Following an ever-growing epidemic of zombies that have risen from the dead, two Philadelphia S.W.A.T. team members, a traffic reporter, and his television executive girlfriend seek refuge in a secluded shopping mall.
Six months after the rage virus was inflicted on the population of Great Britain, the US Army helps to secure a small area of London for the survivors to repopulate and start again. But not everything goes to plan.
A man decides to turn his moribund life around by winning back his ex-girlfriend, reconciling his relationship with his mother, and dealing with an entire community that has returned from the dead to eat the living.
With a dead body lying between them, two men wake up in the secure lair of a serial killer who's been nicknamed "Jigsaw". The men must follow various rules and objectives if they wish to survive and win the deadly game set for them.
A shy student trying to reach his family in Ohio, and a gun-toting tough guy trying to find the Last Twinkie and a pair of sisters trying to get to an amusement park join forces to travel across a zombie-filled America.
Ana, a young beautiful nurse finishes her day-shift at the hospital to return home to her beloved husband, they make love and sleep together. The next day, after her husband is killed by her neighbor next door, he suddenly comes back to life. She discovers the chaos happening in her neighborhood and escapes from her home. Soon after coming to her senses in the woods, she encounters a cop and other survivors, they decide to find safety in a mall. Soon more survivors come, and they learn that if they want to stay alive, they should stick together as the world is overrun by an army of undead. Can they survive the horror in this horrific global chaos? When there is no more room in hell, the dead will walk the earth Written by
Different colors of blood were used for zombies in different stages of decomposition: red for the recently dead, a browner version for the ones that have been dead for a few weeks; and a blacker, oilier version for the ones that have been dead for a considerable period of time. See more »
When the group goes into the parking garage to turn on the generators they never make it. They are instead confronted by zombies who they douse with gasoline from a pump and set on fire. If there was no electricity in the garage then the gasoline pump wouldn't work. See more »
You know how to use that?
[pointing to the gun barrel]
This is the dangerous end, right?
[Taking the safety off]
Now it is.
See more »
On the end of the credits for "The Special Newsbulletin" on the dvd you can read the following line: "...Any similarity to actual person, living, dead or undead, is purely coincidental." See more »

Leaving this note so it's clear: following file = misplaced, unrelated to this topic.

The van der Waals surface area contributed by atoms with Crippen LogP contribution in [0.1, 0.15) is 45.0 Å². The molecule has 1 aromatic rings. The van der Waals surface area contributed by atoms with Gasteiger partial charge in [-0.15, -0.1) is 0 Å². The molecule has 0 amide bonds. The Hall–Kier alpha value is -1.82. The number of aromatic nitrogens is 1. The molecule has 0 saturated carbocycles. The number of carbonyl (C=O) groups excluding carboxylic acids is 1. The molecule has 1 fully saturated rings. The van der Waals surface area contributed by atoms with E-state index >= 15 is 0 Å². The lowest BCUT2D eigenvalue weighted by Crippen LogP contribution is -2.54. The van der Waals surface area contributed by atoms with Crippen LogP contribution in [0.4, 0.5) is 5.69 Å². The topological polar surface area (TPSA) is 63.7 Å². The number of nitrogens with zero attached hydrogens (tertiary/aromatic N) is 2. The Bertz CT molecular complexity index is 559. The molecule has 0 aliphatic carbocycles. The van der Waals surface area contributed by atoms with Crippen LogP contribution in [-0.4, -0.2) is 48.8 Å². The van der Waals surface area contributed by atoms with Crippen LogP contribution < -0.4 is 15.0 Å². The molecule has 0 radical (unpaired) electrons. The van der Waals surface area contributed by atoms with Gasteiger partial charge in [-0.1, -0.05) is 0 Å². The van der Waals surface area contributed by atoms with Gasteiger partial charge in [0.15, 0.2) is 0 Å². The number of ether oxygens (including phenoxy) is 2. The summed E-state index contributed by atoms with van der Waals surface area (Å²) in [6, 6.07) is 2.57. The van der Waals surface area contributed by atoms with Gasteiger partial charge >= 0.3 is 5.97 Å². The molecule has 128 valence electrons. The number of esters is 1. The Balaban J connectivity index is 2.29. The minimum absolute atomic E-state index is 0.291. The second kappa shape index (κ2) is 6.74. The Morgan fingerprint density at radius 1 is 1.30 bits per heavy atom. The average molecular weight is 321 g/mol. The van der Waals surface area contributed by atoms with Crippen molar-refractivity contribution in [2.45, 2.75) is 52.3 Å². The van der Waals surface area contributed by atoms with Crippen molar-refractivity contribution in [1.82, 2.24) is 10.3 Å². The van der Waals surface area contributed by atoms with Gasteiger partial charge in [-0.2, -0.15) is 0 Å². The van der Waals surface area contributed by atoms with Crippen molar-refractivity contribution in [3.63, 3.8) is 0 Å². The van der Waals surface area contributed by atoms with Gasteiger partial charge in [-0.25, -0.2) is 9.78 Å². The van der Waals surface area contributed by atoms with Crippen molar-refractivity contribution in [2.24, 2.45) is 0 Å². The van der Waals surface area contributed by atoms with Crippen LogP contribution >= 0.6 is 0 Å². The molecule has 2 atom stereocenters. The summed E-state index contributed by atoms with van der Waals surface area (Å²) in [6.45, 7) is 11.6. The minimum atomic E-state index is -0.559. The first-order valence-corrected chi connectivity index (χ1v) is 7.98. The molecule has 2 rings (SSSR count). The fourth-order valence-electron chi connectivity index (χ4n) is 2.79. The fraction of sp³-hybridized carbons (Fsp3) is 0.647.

The Man Comes Around
Written by Johnny Cash (as John R. Cash)
Performed by Johnny Cash
Courtesy of American Recordings L.L.C. & The Island Def Jam Music Group
Under license from Universal Music Enterprises See more »
Why I gave Dawn a 10 (well, maybe it should have been a9).
I've been to thousands of movies in my lifetime and own hundreds of videos and DVDs, so I am a fan but not a bona fide film critic. This is my first online review.
My wife and I saw the original Dawn of the Dead 25 years ago at a midnight show and left wired enough to talk each other down till the morning. Perhaps a quarter of a century has inured us to the violence a bit since we just watched it again (rental video) last week prior to yesterday's venture to the local multiplex to see the remake/"reimagining" and were mostly unperturbed by the revisit.
For some reason, I was hooked on the new Dawn months ago from the teaser and, subsequently, the actual trailer. The Sparklehorse song in the former fit perfectly and the suburban shot followed by killer Vivian and closing with the burned projector film of the latter was intriguing in its own way. So I was primed to see the movie, usually a recipe for disaster since preview expectations are rarely fulfilled by the finished product. This time, however, they were.
The cast was uniformly believable and, more important, empathizable (at least with the good guys who got sorted out along the way). Even the playboy jerk had several relevant lines. Polley was a good, strong female lead (with another great rebuttal -- "No, I'm a * nurse" to a query about her medical skills) and Rhames a cheerable, if reluctant, hero. The camaraderie, such as it was, worked, and visceral me-first survival gave way more often to self-sacrifice.
So, what's not to like? The fundamental premise that a classic got remade? Doesn't wash. These are two different movies with the same name and similar premises but very different attitudes. (Better special effects didn't hurt, either, although this new version was oddly less disturbing sans zombies munching on dismembered body parts.) Speedy zombies (except for the "twitchers")? No problem; hey, they're hungry and, as always, persistent. My attention was held for the better part of two hours; the story was interesting; the outcome ambivalent; the characters arisen to the task at hand, becoming coldly rational to the divisions between life and death and zombiedom; the music weirdly appropriate; the black humor welcome respite. No, Dawn of the Dead isn't Citizen Kane nor is it a sacrilegious assault on the horror genre. It's solid filmmaking that's entertaining and thought-provoking. Otherwise, I suspect Romero would never have put his imprimatur on the remake.
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